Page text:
When it comes to the basic protections of due process and academic freedom, it often appears that students and professors live in two worlds – one world for those who follow the current academic political orthodoxy and another for those who dissent. Take for example, two untenured professors at major universities, Joseph Massad of Columbia and Thomas Klocek of Depaul.
Many FrontPage readers are undoubtedly familiar with Professor Massad. Extensively discussed in the documentary "Columbia Unbecoming" and in national media reports, Professor Massad has been quoted as comparing Israelis to Nazis and Prime Minister Sharon's cultural views to those of Joseph Goebbels. He has reportedly refused to allow students to dispute his allegations of Israeli atrocities in class. At a lecture at Oxford University, Massad once declared: "The Jews are not a nation. The Jewish state is a racist state that does not have the right to exist." Perhaps the most notorious allegation against Massad involves a claim that (at an off-campus event) he refused to answer a question from an Israeli student unless that student told Massad how many Palestinians he had killed.
Let me introduce you to the second professor in this tale, Thomas Klocek. Professor Klocek's problems began during a recent Student Activities Fair at Depaul. He walked by Students for Justice in Palestine's table and took issue with some of the controversial and provocative statements in their literature. A heated argument ensued, and there is no question that both sides argued aggressively. The SJP students compared Israeli treatment of Palestinians to Hitler's treatment of Jews, and Professor Klocek, among other things, disputed Palestinian claims to a distinct national identity. He also referred to an article by Abdel Rahman Al-Rashed, the general manager of the Al-Aribiya news channel that began: "It is a certain fact that not all Muslims are terrorists, but it is equally certain, and exceptionally painful, that almost all terrorists are Muslims." The encounter ended when professor Klocek "thumbed his chin" at the students – a gesture that he believes means "I'm outta here," and the students interpreted as being obscene.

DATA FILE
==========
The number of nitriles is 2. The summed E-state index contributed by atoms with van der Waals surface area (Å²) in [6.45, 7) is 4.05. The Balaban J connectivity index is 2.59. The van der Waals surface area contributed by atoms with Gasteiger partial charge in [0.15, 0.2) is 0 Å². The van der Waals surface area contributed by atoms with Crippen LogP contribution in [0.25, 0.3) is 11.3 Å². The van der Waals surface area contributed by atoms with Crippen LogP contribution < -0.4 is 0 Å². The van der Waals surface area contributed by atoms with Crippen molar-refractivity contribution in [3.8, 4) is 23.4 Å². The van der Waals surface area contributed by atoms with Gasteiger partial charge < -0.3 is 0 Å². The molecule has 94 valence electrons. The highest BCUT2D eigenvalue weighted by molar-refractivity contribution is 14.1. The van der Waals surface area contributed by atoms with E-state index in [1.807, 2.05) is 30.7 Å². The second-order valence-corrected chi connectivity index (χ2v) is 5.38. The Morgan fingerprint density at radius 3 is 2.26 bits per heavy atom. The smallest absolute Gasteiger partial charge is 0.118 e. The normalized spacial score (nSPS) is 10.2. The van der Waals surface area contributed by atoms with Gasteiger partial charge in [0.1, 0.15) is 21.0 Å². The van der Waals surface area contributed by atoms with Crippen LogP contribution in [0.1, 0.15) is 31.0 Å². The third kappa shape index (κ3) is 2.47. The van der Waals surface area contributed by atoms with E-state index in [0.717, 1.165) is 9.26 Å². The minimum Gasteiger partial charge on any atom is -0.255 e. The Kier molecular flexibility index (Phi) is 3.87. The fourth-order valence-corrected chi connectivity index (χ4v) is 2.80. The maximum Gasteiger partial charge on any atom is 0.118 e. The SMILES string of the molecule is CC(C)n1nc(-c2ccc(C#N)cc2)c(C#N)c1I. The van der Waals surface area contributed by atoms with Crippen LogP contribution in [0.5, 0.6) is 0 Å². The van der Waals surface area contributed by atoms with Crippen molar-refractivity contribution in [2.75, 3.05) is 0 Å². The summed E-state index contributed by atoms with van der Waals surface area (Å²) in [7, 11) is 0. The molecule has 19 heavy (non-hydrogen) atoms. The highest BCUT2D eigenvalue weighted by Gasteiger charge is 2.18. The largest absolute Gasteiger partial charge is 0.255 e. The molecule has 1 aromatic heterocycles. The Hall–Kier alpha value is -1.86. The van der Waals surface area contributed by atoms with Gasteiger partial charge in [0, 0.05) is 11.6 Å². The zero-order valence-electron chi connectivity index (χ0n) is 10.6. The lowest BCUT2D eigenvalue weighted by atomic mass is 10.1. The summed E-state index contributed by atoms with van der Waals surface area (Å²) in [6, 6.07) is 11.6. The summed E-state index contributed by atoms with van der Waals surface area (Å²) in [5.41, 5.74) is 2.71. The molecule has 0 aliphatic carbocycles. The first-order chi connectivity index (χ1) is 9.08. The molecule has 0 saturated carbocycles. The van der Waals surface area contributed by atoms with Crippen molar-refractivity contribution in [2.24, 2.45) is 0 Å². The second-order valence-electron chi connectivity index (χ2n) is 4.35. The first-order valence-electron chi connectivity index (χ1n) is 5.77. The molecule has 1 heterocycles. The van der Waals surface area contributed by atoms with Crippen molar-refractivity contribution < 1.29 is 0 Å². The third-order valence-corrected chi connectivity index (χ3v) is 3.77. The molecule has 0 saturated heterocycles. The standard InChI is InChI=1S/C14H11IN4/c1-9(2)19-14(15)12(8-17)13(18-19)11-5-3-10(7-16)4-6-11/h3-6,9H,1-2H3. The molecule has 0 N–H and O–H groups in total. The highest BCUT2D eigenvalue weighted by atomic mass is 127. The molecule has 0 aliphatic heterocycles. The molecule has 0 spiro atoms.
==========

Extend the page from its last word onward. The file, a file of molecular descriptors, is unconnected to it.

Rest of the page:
If you look closely at the two stories, you will note some substantial differences. One of the professors has been accused of actual unethical conduct in a classroom setting (refusing to permit a student to dissent from his teaching). This professor has also repeated his "offensive" comments in class, in public lectures, and in writing. The other professor has never been accused of classroom misconduct, and his "offensive" comments were made in the context of a one-time encounter in a setting where the students involved were inviting discussion by handing out literature. Yet it is the second professor who has been punished, not the first.
In the immediate aftermath of his encounter with the students, Professor Klocek was publicly accused of racism (by students who claimed they were "hurt" or "crushed" by his comments), ordered not to talk to the DePaul university newspaper (when the accusing students were encouraged to tell their side of the story), and then suspended without a hearing. And what of Professor Massad? He is being investigated, certainly, but by a committee that is stacked with friends and colleagues – in closed meetings with no recording of the proceedings. In other words, not only is Professor Massad receiving due process, his "process" is coming in front of a tribunal that is facially stacked in his favor and insulated from effective public oversight.
It is just this kind of disparate treatment that makes so many people deeply cynical about the culture of modern higher education. This week, 199 Colorado University professors signed a statement protesting any investigation into Ward Churchill's work, including investigations into allegations of academic fraud and resume fraud. Where were those defenders of free speech when the university censored the College Republicans' "affirmative action bake sale" last year? Some of them, no doubt, were eager to see the university take action against so-called "hate speech." When Hamilton College wrapped itself in the cloak of academic freedom after it hired a convicted terrorist and invited Ward Churchill to address its students, did anyone notice that this liberty-loving institution also had a speech code?
It is time to put a stop to the obsession with victimization and offense. Speech codes and ideological uniformity lead inevitably to naked abuses of power and double standards. A campus culture that for twenty-five years (at least) has used its intellectual energy to suppress dissent now finds itself under unprecedented national scrutiny, and the conduct that once spawned chuckles in the faculty lounge now leads to headlines and appearances on Fox News. Simply put, free speech needs room to breathe. So free Thomas Klocek from his suspension, and restrict any "investigation" of Massad to only those allegations involving actual violations of student academic freedom. Let us restore truly free debate to our institutions of higher education – and may the best ideas win.
David French is the president of the Foundation for Individual Rights in Education.